2016 Meet the Professors

Monday May 16, 5:00 – 6:00 pm, Breck Deck North

Students and postdocs are invited to the first VSS “Meet the Professors” event between 5:00 and 6:00 pm on Monday night (Demo night). This will be an opportunity for a free-wheeling, open-ended discussion with members of the VSS Board and a number of other professors. You might chat about science, the meeting, building a career, or whatever comes up. Participants must “pre-register” (see Registration form below). You will select a specific professor (So that people can be evenly distributed). After 30 minutes, we will give everyone the option of staying put or moving to another table of their choice.

Note: Members of the VSS Board are indicated with *, in case you have a specific interest in talking to a member of the Board.

Derek Arnold (The University of Queensland) studies links between neural processing and conscious perceptual experience, with specific interests in human time perception, cross modal perception, and perceptual rivalry.

Jan Atkinson (University College – London) studies typical and atypical visual development (including visual attention) in infants and children e.g. Williams syndrome, autism.

Marty Banks (Berkeley) studies depth perception in humans with an emphasis on stereopsis and visual optics. He also works on display development and evaluation and thus has quite a bit of experience with industry.

Eli Brenner* (Free University, Amsterdam) studies how visual information is used to guide our actions

Angela Brown (Ohio State) studies visual sensory development in human infants (basic and clinical), and color vision and color naming in world languages

Marisa Carrasco (NYU) uses human psychophysics, neuroimaging, and computational modeling to investigate the relation between the psychological and neural mechanisms involved in visual perception and attention.

Andrew Glennerster (U. Reading, UK) studies 3D vision in freely moving observers

Mary Hayhoe* (UT-Austin) studies eye movements, visuo-motor control, attention, and memory, especially in natural behaviors.

Steve Most (U New South Wales, Sydney) studies visual attention and awareness, with special interests in the role of emotion and in building bridges between visual cognition and social- and clinical- psychology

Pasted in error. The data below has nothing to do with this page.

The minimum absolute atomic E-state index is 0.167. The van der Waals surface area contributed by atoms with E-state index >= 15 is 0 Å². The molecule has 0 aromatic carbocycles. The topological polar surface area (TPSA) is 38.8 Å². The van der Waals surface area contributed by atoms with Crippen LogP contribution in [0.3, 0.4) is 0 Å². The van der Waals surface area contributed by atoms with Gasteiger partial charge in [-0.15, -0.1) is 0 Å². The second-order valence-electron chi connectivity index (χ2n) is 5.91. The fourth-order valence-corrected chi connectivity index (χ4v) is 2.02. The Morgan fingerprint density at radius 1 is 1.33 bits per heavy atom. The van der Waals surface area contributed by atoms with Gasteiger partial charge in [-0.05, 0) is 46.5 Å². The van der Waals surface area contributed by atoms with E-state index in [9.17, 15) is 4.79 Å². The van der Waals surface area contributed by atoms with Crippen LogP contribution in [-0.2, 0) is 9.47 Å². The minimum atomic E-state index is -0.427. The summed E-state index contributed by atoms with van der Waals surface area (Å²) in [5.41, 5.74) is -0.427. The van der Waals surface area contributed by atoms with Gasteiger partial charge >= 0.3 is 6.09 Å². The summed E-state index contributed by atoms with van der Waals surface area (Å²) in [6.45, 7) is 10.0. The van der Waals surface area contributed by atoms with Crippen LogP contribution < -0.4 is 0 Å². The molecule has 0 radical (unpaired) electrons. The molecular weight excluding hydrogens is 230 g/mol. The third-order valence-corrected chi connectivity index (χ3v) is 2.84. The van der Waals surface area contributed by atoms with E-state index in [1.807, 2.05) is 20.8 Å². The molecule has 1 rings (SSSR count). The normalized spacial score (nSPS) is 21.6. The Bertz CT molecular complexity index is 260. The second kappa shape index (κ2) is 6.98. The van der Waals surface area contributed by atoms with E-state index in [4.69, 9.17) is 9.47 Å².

Shin’ya Nishida (NTT, Kyoto) studies how we perceive visual movements, time, and object materials.

Jeff Schall* (Vanderbilt) studies the neural and computational mechanisms that guide, control and monitor visually-guided gaze behavior.

Jan Theeuwes (Free University, Amsterdam) studies the control of attention and eye movements

Frank Tong* (Vanderbilt) studies mechanisms of visual perception, attention, object recognition and working memory by applying psychophysical, computational and neuroimaging approaches.

Preeti Verghese* (Smith-Kettlewell Eye Research Institute) studies spatial vision, visual search and attention, as well as eye and hand movements in normal vision and in individuals with central field loss

Andrew Watson* (NASA) studies human spatial, temporal and motion processing, computational modeling of vision, and applications of vision science to imaging technology.

Jeremy Wolfe* (Harvard Med & Brigham and Women’s Hospital) studies visual attention and visual search with a special interest in socially important tasks like cancer screening in radiology.

Yaoda Xu (Harvard) studies the neural mechanisms mediating mid- to high-level visual object representations in the human brain and the interactions of these representations with attention, visual short-term memory and task performance.